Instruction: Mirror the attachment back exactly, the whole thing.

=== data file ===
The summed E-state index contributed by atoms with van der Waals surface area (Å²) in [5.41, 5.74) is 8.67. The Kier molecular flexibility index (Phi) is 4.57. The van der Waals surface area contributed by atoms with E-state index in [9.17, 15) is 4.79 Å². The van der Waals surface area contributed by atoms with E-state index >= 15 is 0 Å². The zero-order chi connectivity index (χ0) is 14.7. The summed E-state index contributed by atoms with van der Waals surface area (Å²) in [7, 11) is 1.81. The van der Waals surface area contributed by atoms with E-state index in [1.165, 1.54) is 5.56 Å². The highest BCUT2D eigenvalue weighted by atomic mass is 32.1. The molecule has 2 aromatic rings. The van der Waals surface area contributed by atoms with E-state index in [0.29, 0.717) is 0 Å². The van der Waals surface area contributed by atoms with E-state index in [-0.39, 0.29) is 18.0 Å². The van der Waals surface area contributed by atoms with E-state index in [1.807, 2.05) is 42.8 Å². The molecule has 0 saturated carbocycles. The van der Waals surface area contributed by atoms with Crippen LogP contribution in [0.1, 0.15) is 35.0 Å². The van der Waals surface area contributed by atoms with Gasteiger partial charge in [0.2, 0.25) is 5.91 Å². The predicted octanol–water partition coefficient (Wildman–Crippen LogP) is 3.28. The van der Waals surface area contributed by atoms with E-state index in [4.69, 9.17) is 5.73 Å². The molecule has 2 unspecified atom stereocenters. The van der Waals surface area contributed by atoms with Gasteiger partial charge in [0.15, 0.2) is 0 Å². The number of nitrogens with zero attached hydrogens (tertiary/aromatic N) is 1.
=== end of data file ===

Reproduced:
The summed E-state index contributed by atoms with van der Waals surface area (Å²) in [5.41, 5.74) is 8.67. The Kier molecular flexibility index (Phi) is 4.57. The van der Waals surface area contributed by atoms with E-state index in [9.17, 15) is 4.79 Å². The van der Waals surface area contributed by atoms with E-state index >= 15 is 0 Å². The zero-order chi connectivity index (χ0) is 14.7. The summed E-state index contributed by atoms with van der Waals surface area (Å²) in [7, 11) is 1.81. The van der Waals surface area contributed by atoms with E-state index in [1.165, 1.54) is 5.56 Å². The highest BCUT2D eigenvalue weighted by atomic mass is 32.1. The molecule has 2 aromatic rings. The van der Waals surface area contributed by atoms with E-state index in [0.29, 0.717) is 0 Å². The van der Waals surface area contributed by atoms with E-state index in [-0.39, 0.29) is 18.0 Å². The van der Waals surface area contributed by atoms with E-state index in [1.807, 2.05) is 42.8 Å². The molecule has 0 saturated carbocycles. The van der Waals surface area contributed by atoms with Crippen LogP contribution in [0.1, 0.15) is 35.0 Å². The van der Waals surface area contributed by atoms with Gasteiger partial charge in [0.2, 0.25) is 5.91 Å². The predicted octanol–water partition coefficient (Wildman–Crippen LogP) is 3.28. The van der Waals surface area contributed by atoms with E-state index in [4.69, 9.17) is 5.73 Å². The molecule has 2 unspecified atom stereocenters. The van der Waals surface area contributed by atoms with Gasteiger partial charge in [0.15, 0.2) is 0 Å². The number of nitrogens with zero attached hydrogens (tertiary/aromatic N) is 1.